Best Tips to Foster a Mentoring Culture in the Workplace

~by Hannah Whittenly~


Formal mentoring programs are showing up in companies across the country. The popularity of mentorship within corporate culture is rising because leaders are seeing the clear benefits that it offers employees, management and organizations. You may think that setting up a program to encourage mentor/mentee relationships within your business sounds too complicated to be worth the investment. However, following just a few best tips to foster a mentoring culture in the workplace can have you easily on your way to seeing the advantages for yourself. Keep reading to learn how your company can benefit from implementing this type of guidance model.

Define Your Goals

Developing a mentoring program for the sake of following the trends isn’t a good idea. You should take an assessment of the issues you’d like to address within your organization and consider the ways in which it could help you. Do you want to pair new employees with experienced ones? Do you want to pair leaders with those on potential future managers? It all depends on what exactly you want to use a mentoring program for. Once you know that, then you’ll know what type of instruction you want to focus on in the mentoring process.

Know the Benefits

There are a ton of benefits that can be seen by companies that include a mentorship program. However, one thing that you should assess is exactly how you want the outcome to be. What part of your business do you want to see the most growth from this initiative of yours? Some mentoring programs have been show to affect the following area of business life:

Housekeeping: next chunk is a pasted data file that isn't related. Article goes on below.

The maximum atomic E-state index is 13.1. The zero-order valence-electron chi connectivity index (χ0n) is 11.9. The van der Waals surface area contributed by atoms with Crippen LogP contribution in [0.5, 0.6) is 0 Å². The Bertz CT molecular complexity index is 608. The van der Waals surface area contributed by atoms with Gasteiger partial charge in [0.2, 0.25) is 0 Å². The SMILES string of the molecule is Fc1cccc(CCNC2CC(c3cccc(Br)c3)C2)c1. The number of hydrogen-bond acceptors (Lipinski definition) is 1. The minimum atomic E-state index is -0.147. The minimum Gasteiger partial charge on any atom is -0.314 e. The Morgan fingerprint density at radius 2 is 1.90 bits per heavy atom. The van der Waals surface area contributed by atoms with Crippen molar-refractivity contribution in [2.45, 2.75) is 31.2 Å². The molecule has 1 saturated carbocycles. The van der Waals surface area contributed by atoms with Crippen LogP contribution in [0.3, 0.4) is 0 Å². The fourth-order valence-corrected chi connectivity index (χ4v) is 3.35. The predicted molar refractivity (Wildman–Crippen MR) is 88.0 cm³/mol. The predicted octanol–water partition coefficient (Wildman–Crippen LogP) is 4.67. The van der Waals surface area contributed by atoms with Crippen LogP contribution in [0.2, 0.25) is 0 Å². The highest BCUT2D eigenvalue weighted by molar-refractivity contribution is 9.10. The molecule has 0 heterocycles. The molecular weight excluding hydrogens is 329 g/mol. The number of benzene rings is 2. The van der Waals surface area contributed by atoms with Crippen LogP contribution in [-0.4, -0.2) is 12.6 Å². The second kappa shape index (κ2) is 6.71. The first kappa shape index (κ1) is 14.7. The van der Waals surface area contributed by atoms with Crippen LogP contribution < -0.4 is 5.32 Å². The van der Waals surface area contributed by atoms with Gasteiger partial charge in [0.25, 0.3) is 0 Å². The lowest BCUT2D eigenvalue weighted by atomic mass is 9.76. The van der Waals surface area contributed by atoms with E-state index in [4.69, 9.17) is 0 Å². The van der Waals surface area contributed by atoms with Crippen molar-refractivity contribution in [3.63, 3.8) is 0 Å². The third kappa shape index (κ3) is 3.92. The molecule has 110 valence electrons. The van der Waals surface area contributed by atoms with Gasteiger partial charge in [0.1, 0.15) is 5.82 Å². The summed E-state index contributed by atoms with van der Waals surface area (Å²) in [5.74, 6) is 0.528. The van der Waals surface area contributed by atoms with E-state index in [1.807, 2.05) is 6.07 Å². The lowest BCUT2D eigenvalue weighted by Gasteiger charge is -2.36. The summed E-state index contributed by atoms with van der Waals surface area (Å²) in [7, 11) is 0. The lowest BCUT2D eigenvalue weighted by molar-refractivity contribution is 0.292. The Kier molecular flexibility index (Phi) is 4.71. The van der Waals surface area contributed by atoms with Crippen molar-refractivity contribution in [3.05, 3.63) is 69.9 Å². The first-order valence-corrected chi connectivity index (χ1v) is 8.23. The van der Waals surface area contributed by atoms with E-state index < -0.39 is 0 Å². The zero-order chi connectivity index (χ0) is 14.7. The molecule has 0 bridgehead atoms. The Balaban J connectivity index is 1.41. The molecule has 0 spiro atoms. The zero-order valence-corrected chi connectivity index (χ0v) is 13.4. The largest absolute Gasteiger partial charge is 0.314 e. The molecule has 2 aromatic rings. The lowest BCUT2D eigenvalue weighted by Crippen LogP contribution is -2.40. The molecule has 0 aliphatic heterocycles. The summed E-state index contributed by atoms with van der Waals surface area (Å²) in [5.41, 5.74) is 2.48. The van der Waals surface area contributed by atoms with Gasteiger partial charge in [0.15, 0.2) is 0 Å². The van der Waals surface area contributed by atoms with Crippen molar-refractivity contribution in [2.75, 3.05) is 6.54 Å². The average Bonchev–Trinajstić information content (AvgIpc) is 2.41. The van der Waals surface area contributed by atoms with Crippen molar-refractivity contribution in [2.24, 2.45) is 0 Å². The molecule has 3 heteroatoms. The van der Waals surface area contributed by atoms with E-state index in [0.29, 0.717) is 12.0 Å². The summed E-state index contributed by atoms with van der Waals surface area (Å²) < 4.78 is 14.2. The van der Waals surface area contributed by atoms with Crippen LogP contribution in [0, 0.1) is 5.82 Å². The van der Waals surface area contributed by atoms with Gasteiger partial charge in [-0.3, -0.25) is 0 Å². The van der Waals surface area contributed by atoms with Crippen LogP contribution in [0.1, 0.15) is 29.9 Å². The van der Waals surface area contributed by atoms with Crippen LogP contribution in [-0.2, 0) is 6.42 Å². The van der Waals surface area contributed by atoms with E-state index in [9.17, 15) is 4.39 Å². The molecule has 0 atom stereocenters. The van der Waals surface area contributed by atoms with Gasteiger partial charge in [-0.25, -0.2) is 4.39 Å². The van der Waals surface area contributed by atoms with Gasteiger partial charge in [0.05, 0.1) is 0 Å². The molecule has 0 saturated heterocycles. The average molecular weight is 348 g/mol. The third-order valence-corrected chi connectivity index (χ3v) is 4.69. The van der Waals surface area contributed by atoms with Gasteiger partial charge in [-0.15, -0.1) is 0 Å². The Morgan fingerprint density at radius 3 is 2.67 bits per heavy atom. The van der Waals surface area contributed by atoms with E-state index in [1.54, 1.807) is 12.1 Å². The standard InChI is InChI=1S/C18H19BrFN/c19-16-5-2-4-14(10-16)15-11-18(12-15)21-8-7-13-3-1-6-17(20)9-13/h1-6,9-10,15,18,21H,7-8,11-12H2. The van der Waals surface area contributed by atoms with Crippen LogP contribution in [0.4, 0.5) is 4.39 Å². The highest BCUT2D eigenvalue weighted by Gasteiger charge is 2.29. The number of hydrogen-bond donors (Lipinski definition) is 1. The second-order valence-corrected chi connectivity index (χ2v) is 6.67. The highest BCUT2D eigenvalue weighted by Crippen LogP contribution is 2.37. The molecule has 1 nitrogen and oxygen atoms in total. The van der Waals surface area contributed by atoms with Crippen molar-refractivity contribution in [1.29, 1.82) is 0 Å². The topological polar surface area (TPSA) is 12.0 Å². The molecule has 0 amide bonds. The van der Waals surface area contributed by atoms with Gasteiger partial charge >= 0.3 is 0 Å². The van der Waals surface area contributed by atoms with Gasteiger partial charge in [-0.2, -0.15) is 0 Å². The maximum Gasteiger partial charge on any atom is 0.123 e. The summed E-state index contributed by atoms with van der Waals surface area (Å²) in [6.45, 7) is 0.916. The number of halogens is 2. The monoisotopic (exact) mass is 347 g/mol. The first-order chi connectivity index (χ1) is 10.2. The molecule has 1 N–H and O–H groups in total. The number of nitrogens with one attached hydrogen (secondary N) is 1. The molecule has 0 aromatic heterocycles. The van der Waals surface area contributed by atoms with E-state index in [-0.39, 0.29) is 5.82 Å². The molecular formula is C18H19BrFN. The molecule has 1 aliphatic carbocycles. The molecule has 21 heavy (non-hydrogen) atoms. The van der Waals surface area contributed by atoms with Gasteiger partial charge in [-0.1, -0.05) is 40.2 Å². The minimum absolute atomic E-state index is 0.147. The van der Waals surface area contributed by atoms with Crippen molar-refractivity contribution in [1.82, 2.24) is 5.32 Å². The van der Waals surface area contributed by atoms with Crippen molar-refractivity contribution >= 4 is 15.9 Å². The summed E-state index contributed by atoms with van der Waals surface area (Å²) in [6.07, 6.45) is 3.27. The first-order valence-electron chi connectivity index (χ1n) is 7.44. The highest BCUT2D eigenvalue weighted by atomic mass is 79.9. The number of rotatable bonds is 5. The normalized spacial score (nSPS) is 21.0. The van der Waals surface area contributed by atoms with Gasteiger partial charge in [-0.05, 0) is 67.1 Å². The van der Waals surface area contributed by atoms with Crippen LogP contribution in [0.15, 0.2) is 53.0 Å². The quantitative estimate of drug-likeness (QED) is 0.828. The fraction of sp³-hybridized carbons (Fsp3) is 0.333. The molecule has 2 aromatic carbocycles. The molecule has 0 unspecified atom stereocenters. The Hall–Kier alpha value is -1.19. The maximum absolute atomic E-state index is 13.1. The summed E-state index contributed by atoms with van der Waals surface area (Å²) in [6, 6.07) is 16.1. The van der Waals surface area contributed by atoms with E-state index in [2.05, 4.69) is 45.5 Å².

• Team building
  • Attendance
  • Retention
  • Organizational learning
  • Career development
  • Employee satisfaction
  • Productivity
  • Leadership development

Be sure that your reasons for investing in a mentoring culture are strategic. If you don’t know where you want it to take you and your company, then you may not know where to even start.

Focus on Coaching

Coaching employees can be a far more effective method of leadership than simply managing them. Coaching involves building relationships among co-workers and takes time to integrate into the culture of a company. For this type of culture to be successful, you have to get key players on board. One way to do that is to enroll your management team in corporate coaching workshops. Doing so will help to ensure that everyone is on the same page and that they understand the benefits of incorporating a coaching model in their day to day routine. This could also improve your company’s atmosphere overall, as your leaders will be more positive and better equipped to handle the stressful situations that they work in.

Provide Training

A comprehensive training of mentors and protégés is essential to creating a program that works. Each participant must understand the roles and responsibilities required of them. Mentors should know that their job is to guide their less experienced colleague, not to do things for them. Mentees need to develop goals for their interaction with mentors so that sessions remain focused and have meaning.

Match Participants

First and foremost, program participants must volunteer to take part, as mandatory participation is counterproductive. Assign employees that possess characteristics in line with your program goals as mentors. As mentioned above, you should decide whether chosen protégés will come only from new hires, entry-level employees, or those who might become leaders in the future. Some companies may even use this as an open enrollment opportunity. When you know who is going to participate, match participants by similar personality type and individual goals. Have each sign a mentoring contract that includes expectations, goals, confidentiality requirement and frequency of meetings.

These are the basics of implementing a mentoring culture within your organization. You can tailor your program in ways that best fit your participants, goals and overall company culture.

Meet the Author: Hannah Whittenly

Hannah Whittenly is a freelance writer and mother of two from Sacramento, CA. She graduated from the University of California-Sacramento with a degree in Journalism.


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